Search
  • Brendan McGovern

What to do When Your Pain Flares Up


When dealing with chronic pain or a chronic injury, many often live or move in fear of having a flare-up or recurrence of their pain.

People change the way they move, sometimes to their detriment.

Breath holding.

Tensing shoulders.

Gripping muscles around their trunk - back and abdominal muscles.

This can result in feeling like all your muscles are tight and you constantly feel the need to stretch!

I’ve been there. Having dealt with back pain on and off for 10 years, sometimes a small tweak can turn into a full-blown acute episode of muscle spasms and struggling with every little movement. But often times that small tweak can just be that, a small tweak, that subsides as you continue to move about your day.

Not every niggle or tweak will turn into an episode of pain and immobility.

There are key things you can do to prevent these “small tweaks” from snow-balling into acute episodes that leave you flat on your back struggling to walk or get out of a chair.

You can apply these same principles when dealing with neck pain, shoulder pain, knee pain or tendon-related pain.

What’s the first thing you feel when you tweak your back?

Fear.

Stress.

Worry.

Anxiety.

Give yourself enough time to ruminate on these emotions, and it’s like feeding a fire - it will grow!

As you feed the fire, you only feed your pain.

Your movement slows, your body stiffens and your pain intensifies. You rest. But the less you move the stiffer you get.

So how do you prevent it from snowballing?

Pause.

Take a deep breath.

Slowly.

In and out.

Try to soften into the pain if you can. And it may gradually pass.

Try not to ruminate with what could happen. What you should have done to avoid this from happening. What you would have done differently. The ‘ouds’!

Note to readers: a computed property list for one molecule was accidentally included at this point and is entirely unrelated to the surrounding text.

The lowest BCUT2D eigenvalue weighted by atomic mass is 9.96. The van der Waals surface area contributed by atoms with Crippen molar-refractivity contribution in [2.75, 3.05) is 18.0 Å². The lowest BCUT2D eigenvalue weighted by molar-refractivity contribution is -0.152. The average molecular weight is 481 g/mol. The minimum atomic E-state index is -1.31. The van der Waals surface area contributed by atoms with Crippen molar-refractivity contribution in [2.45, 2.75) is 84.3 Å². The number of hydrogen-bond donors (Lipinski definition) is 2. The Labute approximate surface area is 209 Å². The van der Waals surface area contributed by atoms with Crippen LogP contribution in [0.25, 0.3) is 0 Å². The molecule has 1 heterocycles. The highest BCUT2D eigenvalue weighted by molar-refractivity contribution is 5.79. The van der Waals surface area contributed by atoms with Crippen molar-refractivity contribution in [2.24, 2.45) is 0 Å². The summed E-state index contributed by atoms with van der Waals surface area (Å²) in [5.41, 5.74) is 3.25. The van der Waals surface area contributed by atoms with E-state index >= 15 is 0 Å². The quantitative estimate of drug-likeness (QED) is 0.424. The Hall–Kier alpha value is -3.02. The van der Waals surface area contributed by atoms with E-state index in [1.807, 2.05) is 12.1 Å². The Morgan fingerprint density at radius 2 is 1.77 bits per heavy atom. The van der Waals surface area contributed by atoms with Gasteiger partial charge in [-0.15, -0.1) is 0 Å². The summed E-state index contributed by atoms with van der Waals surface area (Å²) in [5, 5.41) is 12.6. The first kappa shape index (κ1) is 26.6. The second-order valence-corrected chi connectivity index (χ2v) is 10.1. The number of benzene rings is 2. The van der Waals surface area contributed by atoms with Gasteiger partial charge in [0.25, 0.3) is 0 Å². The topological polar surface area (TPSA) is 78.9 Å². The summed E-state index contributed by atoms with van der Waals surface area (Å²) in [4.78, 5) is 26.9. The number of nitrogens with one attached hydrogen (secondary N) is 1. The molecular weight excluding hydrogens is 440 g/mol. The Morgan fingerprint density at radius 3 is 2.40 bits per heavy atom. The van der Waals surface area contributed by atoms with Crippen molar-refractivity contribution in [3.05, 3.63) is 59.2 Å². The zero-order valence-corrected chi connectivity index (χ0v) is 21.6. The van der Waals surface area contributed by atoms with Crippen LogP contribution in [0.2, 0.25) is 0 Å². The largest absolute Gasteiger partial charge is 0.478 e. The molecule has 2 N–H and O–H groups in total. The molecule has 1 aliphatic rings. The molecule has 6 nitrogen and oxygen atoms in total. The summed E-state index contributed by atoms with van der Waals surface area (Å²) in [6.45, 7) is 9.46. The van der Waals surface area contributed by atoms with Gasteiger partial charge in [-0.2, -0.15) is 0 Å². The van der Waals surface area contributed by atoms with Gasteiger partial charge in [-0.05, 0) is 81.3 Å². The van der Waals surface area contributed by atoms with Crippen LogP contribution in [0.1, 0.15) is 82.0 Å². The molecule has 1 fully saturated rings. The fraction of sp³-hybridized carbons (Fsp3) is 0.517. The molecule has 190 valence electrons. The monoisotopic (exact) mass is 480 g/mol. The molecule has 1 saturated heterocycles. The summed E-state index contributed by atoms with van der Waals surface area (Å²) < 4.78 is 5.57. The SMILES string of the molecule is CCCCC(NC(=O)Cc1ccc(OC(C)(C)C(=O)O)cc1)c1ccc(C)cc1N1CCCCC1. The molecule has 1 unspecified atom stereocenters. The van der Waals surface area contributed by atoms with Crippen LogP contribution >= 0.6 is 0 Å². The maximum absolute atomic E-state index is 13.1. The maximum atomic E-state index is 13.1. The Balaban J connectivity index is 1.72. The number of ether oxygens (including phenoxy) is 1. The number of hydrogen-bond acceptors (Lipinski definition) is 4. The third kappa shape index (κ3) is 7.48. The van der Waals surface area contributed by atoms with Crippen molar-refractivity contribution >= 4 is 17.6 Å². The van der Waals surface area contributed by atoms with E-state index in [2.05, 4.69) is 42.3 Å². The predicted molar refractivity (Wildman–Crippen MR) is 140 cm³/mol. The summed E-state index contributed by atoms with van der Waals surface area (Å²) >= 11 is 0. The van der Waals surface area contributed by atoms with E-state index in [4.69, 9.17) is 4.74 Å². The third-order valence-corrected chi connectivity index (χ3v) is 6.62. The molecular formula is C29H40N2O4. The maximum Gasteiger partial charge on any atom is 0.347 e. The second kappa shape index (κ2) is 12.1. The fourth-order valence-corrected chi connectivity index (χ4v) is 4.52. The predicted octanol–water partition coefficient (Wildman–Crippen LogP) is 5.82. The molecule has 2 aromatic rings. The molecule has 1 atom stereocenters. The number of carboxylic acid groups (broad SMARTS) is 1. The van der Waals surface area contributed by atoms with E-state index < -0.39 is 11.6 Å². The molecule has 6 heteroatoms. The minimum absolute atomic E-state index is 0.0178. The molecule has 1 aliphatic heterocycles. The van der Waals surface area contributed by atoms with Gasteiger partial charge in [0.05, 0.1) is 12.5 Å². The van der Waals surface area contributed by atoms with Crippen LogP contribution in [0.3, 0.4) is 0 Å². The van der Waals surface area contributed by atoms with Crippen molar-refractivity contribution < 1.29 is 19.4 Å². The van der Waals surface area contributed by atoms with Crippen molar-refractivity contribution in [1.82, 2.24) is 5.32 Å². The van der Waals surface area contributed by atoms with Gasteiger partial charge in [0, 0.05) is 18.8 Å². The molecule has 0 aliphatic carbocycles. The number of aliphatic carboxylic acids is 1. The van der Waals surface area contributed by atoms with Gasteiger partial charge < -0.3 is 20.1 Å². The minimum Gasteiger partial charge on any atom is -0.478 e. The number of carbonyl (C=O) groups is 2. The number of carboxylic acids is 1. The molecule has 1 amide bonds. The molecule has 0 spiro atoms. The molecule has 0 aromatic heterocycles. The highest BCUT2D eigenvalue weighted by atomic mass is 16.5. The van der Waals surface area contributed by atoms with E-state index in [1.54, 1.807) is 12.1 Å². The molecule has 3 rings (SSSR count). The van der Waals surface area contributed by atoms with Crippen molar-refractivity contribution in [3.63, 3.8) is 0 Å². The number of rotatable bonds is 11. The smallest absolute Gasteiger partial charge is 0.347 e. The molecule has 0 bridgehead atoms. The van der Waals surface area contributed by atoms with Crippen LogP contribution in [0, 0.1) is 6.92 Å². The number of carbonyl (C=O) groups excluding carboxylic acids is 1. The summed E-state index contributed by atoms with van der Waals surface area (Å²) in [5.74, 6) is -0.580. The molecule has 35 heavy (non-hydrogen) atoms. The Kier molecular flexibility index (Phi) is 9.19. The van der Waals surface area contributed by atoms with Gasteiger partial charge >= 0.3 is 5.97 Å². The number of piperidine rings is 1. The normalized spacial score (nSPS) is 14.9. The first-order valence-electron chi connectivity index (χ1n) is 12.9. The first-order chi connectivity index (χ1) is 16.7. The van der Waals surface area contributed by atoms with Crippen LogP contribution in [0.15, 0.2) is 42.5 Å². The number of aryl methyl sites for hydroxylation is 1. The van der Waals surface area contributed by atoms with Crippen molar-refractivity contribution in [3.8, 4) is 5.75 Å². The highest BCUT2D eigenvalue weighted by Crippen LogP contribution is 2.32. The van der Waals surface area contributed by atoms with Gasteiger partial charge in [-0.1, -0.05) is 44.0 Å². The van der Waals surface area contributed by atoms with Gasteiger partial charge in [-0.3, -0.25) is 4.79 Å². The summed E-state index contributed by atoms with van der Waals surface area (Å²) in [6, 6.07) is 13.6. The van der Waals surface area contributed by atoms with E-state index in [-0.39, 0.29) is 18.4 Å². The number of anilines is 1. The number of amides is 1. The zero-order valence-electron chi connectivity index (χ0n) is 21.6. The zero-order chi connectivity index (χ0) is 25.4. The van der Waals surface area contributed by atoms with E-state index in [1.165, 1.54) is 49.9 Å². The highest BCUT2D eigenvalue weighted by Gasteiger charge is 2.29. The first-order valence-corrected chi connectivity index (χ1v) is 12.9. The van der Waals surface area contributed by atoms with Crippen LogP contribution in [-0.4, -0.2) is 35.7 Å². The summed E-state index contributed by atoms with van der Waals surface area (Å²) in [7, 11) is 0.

If the pain doesn’t pass quickly, keep moving.

Perform light gentle stretches.

Go for a walk.

Avoid starting with any aggressive stretching - this may aggravate things. I would recommend light stretches and walking to keep you mobile and settle your spasms.

And don't go straight to bed or the sofa.

As a Physiotherapist, I often see people who have flare-ups of old injuries. The movement patterns that lead to the eventual “tweak”, subsequent muscle spasms and decreased mobility are usually quite consistent.

Commonly triggers for the episode can be related to stress and anxiety - work, personal, family or all of the above.

Feelings of stress and/or anxiety can impact your breathing pattern, which can change the tension in your resting muscles and as a result the way in which you move.

My tips for preventing flare-ups over the long-term:

  • Move daily - walking in the morning, lunchtime or evening. If you’re a runner, run!, swimmer, swim! You get the idea! Have a dog? Walking your dog is a great way to move daily and get your step count up!

  • Strength training. This could be as little as 2-3 days/week, but more if you have the time, and it aligns with your fitness goals. Include whole body movement patterns - squats, lunges, push-ups, pull-ups, etc.

  • Stretch and mobilise! Some key mobility moves and stretches to keep your body free and limber. You don’t need to systematically stretch every muscle in your body, but can easily perform a few key stretches to get at your stiff/tight areas. Short 10-15 minute daily yoga practices or attending yoga classes 1-2x/week can be a great way to do this.

  • Meditate. Whether you practice meditation or mindfulness, formally or informally throughout your day, taking care of your mind can help reduce the stress and tension that builds up in your body. There are countless apps for your Phone and courses you can take (e.g. Headspace, Calm, Buddhify, Insight Times, Openground MBSR, Ziva)

  • Seek help. If you don’t feel you are managing your stress talk to you doctor, see a Psychologist. In NSW you are eligible for Medicare funding for 10 sessions each year. If anything, talk to a friend.

  • Get assessed. You may have areas of your body that are not moving well or lack strength. Having a Physiotherapist or Exercise Physiologist assess your movement strategies and prescribe the appropriate exercises may be exactly what you need. Through Medicare you may also be eligible for 5 sessions to see a Physiotherapist or Exercise Physiologist each year.

#pain #chronicpain #physiotherapy #exercise #strength #stretching #yoga #mentalhealth

14 views

Get back to doing what you love

  ©2018  REDOHEALTH